Vaccinations and federal aid helped lift the U.S. economy out of its pandemic-induced hole this spring. The next test will be whether that momentum can continue as coronavirus cases rise, masks return and the government helps wanes.

Gross domestic product, the broadest measure of economic output, grew 1.6 percent in the second quarter of the year, the Commerce Department said Thursday, up from 1.5 percent in the first three months of the year. On an annualized basis, second-quarter growth was 6.5 percent.

The growth, fueled by strong consumer spending and robust business investment, brought output, adjusted for inflation, back to its pre pandemic level. That is a remarkable achievement, exactly a year after the economy’s worst quarterly contraction on record. After the last recession ended in 2009, G.D.P. took two years to rebound fully.

G.D.P. rebounded much faster than it did in the Great Recession

+

15

%

2001

1980

Cumulative percent change in G.D.P.

from the start of the last five recessions

1990

+

10

+

5

2007

0

2020

5

10

5

quarters since

recessions began

10

15

20

Note: Gross domestic product is adjusted for inflation and seasonality. Recessions are labeled by the years they started.

Source: Bureau of Economic Analysis

By Karl Russell

But the second-quarter figure fell short of economists’ forecasts, and the recovery is far from complete. Output is significantly below where it would be had growth continued on its pre pandemic path. Other economic measures remain deeply depressed, particularly for certain groups: The United States still has nearly seven million fewer jobs than before the pandemic. The unemployment rate for Black workers in June was 9.2 percent.

“The good news is this is all occurring much more rapidly than after the financial crisis,” said Diane Swonk, chief economist for the accounting firm Grant Thornton. “The bad news is the pain was much worse.”

Growth might have been stronger had it not been for supply-chain disruptions and labor challenges that made it difficult for many businesses to keep their shelves stocked and their stores staffed. Those issues, combined with a rush of consumer demand, contributed to faster inflation in the second quarter. Consumer prices rose 1.6 percent from the first quarter of the year to the second. Without adjusting for inflation, economic output rose 3.1 percent.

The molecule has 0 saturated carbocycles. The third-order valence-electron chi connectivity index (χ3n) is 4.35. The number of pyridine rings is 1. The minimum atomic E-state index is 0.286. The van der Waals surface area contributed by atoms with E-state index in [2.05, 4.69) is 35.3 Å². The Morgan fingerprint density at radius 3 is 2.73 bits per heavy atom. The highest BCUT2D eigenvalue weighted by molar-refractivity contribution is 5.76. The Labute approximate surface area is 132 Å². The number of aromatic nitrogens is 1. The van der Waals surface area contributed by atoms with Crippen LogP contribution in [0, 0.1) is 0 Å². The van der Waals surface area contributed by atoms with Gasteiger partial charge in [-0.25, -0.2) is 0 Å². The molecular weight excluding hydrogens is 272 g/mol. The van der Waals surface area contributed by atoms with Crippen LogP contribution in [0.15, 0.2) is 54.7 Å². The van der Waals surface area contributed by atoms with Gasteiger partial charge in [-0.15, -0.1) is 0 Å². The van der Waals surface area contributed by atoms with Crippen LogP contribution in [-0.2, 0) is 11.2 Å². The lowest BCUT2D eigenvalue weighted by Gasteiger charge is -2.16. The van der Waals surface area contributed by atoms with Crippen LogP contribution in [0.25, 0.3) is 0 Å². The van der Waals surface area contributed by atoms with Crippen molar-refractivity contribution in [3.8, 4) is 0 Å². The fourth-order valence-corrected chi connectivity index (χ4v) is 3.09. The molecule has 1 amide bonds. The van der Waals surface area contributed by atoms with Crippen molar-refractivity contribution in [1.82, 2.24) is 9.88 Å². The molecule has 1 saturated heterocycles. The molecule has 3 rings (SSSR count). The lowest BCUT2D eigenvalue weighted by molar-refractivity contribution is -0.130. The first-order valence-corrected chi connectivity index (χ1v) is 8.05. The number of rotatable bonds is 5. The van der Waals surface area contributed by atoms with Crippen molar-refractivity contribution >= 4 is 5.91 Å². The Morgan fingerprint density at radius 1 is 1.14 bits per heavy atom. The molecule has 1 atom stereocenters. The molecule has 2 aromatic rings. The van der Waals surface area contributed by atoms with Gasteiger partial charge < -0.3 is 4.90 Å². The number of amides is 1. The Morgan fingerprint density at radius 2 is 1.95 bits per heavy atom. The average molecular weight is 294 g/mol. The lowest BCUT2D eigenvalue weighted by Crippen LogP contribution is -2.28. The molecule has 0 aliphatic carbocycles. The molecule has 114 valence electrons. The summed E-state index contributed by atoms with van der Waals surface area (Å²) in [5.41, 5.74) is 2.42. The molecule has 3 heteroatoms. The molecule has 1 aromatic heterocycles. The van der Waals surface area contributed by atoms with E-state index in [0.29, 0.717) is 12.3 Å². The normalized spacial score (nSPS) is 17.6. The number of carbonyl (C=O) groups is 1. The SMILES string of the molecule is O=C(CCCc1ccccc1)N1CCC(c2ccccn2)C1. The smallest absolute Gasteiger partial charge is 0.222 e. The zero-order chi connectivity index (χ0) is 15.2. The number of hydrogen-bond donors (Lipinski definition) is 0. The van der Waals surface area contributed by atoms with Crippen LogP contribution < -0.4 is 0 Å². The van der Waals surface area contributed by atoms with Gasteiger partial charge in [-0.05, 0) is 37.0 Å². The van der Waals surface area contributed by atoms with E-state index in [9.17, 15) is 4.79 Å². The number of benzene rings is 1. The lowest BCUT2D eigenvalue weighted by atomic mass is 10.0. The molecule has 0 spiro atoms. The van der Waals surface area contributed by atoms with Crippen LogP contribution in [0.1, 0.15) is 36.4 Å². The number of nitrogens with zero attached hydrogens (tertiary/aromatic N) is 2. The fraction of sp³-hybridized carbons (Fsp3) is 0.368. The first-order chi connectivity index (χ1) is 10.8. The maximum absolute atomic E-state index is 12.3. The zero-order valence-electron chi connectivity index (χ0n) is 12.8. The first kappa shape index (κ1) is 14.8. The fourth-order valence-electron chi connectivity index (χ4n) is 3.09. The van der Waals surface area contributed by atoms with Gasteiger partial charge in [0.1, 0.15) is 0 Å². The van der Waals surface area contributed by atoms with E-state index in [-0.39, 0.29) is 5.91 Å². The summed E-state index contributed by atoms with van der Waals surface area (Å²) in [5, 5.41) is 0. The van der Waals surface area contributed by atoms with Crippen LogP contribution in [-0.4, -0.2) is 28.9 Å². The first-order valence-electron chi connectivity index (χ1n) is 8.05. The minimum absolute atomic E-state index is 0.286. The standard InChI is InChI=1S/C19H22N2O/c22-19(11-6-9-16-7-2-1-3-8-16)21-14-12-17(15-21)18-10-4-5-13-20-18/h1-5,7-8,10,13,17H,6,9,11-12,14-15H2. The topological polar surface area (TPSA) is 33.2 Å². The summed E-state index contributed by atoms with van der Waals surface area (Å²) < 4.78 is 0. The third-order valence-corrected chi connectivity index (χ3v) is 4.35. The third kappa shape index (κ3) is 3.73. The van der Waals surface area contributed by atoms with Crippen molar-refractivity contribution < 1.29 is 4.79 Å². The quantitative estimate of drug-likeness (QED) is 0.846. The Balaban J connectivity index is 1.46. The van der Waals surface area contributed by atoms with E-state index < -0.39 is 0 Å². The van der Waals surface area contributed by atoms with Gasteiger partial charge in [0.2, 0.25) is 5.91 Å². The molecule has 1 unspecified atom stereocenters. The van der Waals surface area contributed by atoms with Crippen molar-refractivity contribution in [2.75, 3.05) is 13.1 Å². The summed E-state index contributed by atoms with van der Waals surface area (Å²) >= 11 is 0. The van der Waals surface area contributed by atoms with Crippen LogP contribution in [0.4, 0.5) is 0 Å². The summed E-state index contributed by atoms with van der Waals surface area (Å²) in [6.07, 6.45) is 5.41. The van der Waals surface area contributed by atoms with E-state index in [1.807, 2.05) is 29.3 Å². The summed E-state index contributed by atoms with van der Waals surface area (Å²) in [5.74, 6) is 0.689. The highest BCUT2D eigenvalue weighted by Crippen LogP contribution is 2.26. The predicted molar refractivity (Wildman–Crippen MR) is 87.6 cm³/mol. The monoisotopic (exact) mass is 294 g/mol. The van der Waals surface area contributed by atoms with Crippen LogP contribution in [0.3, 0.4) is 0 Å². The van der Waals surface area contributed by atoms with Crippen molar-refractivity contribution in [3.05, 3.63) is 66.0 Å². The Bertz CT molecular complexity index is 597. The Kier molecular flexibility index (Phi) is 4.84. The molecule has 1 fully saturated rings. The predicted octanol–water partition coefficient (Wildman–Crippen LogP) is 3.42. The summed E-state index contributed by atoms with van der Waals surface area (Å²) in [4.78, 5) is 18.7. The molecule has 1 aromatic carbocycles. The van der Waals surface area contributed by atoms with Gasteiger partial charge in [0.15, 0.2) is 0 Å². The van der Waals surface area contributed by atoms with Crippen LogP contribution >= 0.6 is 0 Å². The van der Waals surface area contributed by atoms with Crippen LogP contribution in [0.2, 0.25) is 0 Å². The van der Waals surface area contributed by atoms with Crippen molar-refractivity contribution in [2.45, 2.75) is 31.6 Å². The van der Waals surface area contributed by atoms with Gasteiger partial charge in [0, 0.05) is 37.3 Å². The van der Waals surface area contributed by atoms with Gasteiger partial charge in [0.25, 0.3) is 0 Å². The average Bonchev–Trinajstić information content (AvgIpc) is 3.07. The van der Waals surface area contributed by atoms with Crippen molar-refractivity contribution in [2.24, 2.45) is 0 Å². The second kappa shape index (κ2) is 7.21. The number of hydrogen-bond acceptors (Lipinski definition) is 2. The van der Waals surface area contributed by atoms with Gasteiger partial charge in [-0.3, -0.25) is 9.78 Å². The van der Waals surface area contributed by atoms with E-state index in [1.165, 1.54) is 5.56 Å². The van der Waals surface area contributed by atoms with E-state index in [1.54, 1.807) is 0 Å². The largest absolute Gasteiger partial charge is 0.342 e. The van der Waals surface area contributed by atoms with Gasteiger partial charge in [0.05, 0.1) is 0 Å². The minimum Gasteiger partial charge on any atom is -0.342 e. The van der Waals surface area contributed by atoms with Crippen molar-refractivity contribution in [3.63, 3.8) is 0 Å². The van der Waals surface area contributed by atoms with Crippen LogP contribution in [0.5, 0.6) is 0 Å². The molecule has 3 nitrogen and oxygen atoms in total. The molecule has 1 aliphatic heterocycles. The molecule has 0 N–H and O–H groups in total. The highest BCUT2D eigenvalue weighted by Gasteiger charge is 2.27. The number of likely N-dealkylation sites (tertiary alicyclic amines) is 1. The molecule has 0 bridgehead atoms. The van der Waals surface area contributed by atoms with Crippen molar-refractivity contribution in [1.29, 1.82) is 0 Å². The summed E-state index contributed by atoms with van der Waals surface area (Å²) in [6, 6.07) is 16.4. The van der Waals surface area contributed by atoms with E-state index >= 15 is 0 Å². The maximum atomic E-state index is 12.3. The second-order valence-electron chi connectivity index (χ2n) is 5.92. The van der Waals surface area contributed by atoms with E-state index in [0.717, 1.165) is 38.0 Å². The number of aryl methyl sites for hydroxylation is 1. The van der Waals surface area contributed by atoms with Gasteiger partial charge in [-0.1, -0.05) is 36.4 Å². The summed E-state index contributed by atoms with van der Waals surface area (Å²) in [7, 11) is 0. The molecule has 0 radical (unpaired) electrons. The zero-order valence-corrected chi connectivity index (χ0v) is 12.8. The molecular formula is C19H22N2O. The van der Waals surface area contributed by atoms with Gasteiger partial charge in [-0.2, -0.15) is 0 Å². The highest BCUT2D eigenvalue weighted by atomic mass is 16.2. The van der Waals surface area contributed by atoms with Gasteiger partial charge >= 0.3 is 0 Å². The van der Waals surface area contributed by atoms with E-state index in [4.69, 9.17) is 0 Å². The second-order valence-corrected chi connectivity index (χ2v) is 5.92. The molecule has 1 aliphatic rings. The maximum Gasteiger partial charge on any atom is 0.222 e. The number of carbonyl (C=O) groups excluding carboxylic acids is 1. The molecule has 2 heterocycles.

Now a new threat is emerging in the highly contagious Delta variant of the coronavirus, which has led to a surge in cases in much of the country. The Centers for Disease Control and Prevention recommended this week that even vaccinated people should wear masks indoors in some parts of the country, and some mayors and governors have reimposed mask mandates.

Few economists expect a return to widespread business shutdowns or stay-at-home orders. But if the resurgent virus leads to renewed caution among consumers — a reluctance to dine at restaurants, hesitation about booking a late-summer getaway — that could weaken the recovery at a crucial moment.

“The reason that is concerning is that this burst of activity around reopening has been driving the economy the past couple of months,” said Michelle Meyer, head of U.S. economics at Bank of America. “Even a modest change in behavior could show up more meaningfully this time around.”

And this time, workers and businesses may have to face the pandemic without much help from the federal government. Roughly half the states have cut off enhanced unemployment benefits in recent weeks, and the programs are set to end nationally in September. The Paycheck Protection Program, which helped thousands of small businesses weather the crisis, is winding down. A federal eviction moratorium will end this week if the Biden administration doesn’t act to extend it. And there is no sign that Congress intends to pass the fourth round of direct checks to households.

Nela Richardson, the chief economist for ADP, the payroll processing firm, said the second quarter may stand as a high-water mark for the recovery, when federal aid was still flowing and when vaccinations and the lifting of restrictions gave people an opportunity to spend.

“All the winds were going in one direction, which was to push the economy forward,” she said. “The more interesting question is: Where do we go from here?”